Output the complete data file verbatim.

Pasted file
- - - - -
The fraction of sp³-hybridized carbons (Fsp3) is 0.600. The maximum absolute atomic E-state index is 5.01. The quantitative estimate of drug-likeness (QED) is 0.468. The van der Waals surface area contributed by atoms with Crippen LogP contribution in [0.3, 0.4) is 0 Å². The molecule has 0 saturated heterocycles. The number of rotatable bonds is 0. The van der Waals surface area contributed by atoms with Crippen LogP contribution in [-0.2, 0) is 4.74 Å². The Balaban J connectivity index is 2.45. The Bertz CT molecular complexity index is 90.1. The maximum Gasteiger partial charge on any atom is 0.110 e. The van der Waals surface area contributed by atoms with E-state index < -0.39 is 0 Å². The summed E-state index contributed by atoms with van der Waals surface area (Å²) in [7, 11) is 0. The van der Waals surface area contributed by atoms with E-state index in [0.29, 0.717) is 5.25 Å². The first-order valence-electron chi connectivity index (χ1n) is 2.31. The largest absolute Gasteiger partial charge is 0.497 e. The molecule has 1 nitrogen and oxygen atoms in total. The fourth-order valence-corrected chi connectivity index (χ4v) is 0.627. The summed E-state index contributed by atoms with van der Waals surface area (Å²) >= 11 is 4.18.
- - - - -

The fraction of sp³-hybridized carbons (Fsp3) is 0.600. The maximum absolute atomic E-state index is 5.01. The quantitative estimate of drug-likeness (QED) is 0.468. The van der Waals surface area contributed by atoms with Crippen LogP contribution in [0.3, 0.4) is 0 Å². The molecule has 0 saturated heterocycles. The number of rotatable bonds is 0. The van der Waals surface area contributed by atoms with Crippen LogP contribution in [-0.2, 0) is 4.74 Å². The Balaban J connectivity index is 2.45. The Bertz CT molecular complexity index is 90.1. The maximum Gasteiger partial charge on any atom is 0.110 e. The van der Waals surface area contributed by atoms with E-state index < -0.39 is 0 Å². The summed E-state index contributed by atoms with van der Waals surface area (Å²) in [7, 11) is 0. The van der Waals surface area contributed by atoms with E-state index in [0.29, 0.717) is 5.25 Å². The first-order valence-electron chi connectivity index (χ1n) is 2.31. The largest absolute Gasteiger partial charge is 0.497 e. The molecule has 1 nitrogen and oxygen atoms in total. The fourth-order valence-corrected chi connectivity index (χ4v) is 0.627. The summed E-state index contributed by atoms with van der Waals surface area (Å²) >= 11 is 4.18.